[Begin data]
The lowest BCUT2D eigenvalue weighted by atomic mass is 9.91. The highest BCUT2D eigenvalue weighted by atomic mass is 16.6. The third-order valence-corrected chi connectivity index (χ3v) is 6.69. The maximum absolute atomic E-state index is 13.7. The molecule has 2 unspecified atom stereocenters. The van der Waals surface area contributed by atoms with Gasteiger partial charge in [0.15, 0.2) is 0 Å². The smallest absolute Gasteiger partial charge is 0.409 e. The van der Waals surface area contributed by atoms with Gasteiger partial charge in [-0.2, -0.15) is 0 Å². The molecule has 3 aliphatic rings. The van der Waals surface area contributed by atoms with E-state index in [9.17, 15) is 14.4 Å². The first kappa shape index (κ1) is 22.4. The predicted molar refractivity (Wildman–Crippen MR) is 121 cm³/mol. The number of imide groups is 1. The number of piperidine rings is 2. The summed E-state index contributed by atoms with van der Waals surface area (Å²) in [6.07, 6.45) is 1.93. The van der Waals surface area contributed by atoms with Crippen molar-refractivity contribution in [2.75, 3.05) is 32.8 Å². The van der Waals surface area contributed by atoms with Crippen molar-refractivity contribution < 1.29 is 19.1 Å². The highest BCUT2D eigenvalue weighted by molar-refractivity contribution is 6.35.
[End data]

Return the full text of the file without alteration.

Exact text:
The lowest BCUT2D eigenvalue weighted by atomic mass is 9.91. The highest BCUT2D eigenvalue weighted by atomic mass is 16.6. The third-order valence-corrected chi connectivity index (χ3v) is 6.69. The maximum absolute atomic E-state index is 13.7. The molecule has 2 unspecified atom stereocenters. The van der Waals surface area contributed by atoms with Gasteiger partial charge in [0.15, 0.2) is 0 Å². The smallest absolute Gasteiger partial charge is 0.409 e. The van der Waals surface area contributed by atoms with Gasteiger partial charge in [-0.2, -0.15) is 0 Å². The molecule has 3 aliphatic rings. The van der Waals surface area contributed by atoms with E-state index in [9.17, 15) is 14.4 Å². The first kappa shape index (κ1) is 22.4. The predicted molar refractivity (Wildman–Crippen MR) is 121 cm³/mol. The number of imide groups is 1. The number of piperidine rings is 2. The summed E-state index contributed by atoms with van der Waals surface area (Å²) in [6.07, 6.45) is 1.93. The van der Waals surface area contributed by atoms with Crippen molar-refractivity contribution in [2.75, 3.05) is 32.8 Å². The van der Waals surface area contributed by atoms with Crippen molar-refractivity contribution < 1.29 is 19.1 Å². The highest BCUT2D eigenvalue weighted by molar-refractivity contribution is 6.35.